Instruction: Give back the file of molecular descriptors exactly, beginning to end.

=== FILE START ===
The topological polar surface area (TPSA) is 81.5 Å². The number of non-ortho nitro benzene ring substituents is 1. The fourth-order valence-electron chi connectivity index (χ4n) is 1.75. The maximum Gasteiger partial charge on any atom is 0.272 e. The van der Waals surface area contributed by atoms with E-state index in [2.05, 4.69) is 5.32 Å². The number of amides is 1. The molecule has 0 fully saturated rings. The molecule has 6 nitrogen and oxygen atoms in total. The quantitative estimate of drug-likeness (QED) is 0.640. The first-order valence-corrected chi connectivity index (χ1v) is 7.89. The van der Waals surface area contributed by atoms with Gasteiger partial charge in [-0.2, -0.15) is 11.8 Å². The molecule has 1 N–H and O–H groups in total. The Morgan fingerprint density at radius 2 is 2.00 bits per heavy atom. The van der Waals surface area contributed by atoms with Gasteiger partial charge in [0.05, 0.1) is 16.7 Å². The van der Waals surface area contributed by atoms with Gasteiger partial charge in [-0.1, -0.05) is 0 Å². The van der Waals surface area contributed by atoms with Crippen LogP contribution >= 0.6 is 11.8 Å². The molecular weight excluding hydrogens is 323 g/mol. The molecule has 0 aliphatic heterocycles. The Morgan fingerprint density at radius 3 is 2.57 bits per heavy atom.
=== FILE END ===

The topological polar surface area (TPSA) is 81.5 Å². The number of non-ortho nitro benzene ring substituents is 1. The fourth-order valence-electron chi connectivity index (χ4n) is 1.75. The maximum Gasteiger partial charge on any atom is 0.272 e. The van der Waals surface area contributed by atoms with E-state index in [2.05, 4.69) is 5.32 Å². The number of amides is 1. The molecule has 0 fully saturated rings. The molecule has 6 nitrogen and oxygen atoms in total. The quantitative estimate of drug-likeness (QED) is 0.640. The first-order valence-corrected chi connectivity index (χ1v) is 7.89. The van der Waals surface area contributed by atoms with Gasteiger partial charge in [-0.2, -0.15) is 11.8 Å². The molecule has 1 N–H and O–H groups in total. The Morgan fingerprint density at radius 2 is 2.00 bits per heavy atom. The van der Waals surface area contributed by atoms with Gasteiger partial charge in [0.05, 0.1) is 16.7 Å². The van der Waals surface area contributed by atoms with Gasteiger partial charge in [-0.1, -0.05) is 0 Å². The van der Waals surface area contributed by atoms with Crippen LogP contribution >= 0.6 is 11.8 Å². The molecular weight excluding hydrogens is 323 g/mol. The molecule has 0 aliphatic heterocycles. The Morgan fingerprint density at radius 3 is 2.57 bits per heavy atom.